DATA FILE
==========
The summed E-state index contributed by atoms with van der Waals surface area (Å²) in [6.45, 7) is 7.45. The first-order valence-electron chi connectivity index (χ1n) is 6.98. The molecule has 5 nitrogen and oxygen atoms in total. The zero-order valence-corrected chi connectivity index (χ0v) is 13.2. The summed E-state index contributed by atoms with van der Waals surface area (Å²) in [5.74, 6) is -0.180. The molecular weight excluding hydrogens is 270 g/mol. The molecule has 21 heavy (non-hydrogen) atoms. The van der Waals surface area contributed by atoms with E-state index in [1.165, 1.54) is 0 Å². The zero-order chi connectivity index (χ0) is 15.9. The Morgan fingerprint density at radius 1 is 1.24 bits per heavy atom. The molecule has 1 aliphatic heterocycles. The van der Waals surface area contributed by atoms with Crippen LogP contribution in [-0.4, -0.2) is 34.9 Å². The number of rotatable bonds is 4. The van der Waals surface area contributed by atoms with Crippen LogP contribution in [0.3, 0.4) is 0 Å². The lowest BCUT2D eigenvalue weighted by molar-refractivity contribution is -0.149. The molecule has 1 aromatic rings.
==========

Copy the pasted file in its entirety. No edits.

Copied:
The summed E-state index contributed by atoms with van der Waals surface area (Å²) in [6.45, 7) is 7.45. The first-order valence-electron chi connectivity index (χ1n) is 6.98. The molecule has 5 nitrogen and oxygen atoms in total. The zero-order valence-corrected chi connectivity index (χ0v) is 13.2. The summed E-state index contributed by atoms with van der Waals surface area (Å²) in [5.74, 6) is -0.180. The molecular weight excluding hydrogens is 270 g/mol. The molecule has 21 heavy (non-hydrogen) atoms. The van der Waals surface area contributed by atoms with E-state index in [1.165, 1.54) is 0 Å². The zero-order chi connectivity index (χ0) is 15.9. The Morgan fingerprint density at radius 1 is 1.24 bits per heavy atom. The molecule has 1 aliphatic heterocycles. The van der Waals surface area contributed by atoms with Crippen LogP contribution in [-0.4, -0.2) is 34.9 Å². The number of rotatable bonds is 4. The van der Waals surface area contributed by atoms with Crippen LogP contribution in [0.3, 0.4) is 0 Å². The lowest BCUT2D eigenvalue weighted by molar-refractivity contribution is -0.149. The molecule has 1 aromatic rings.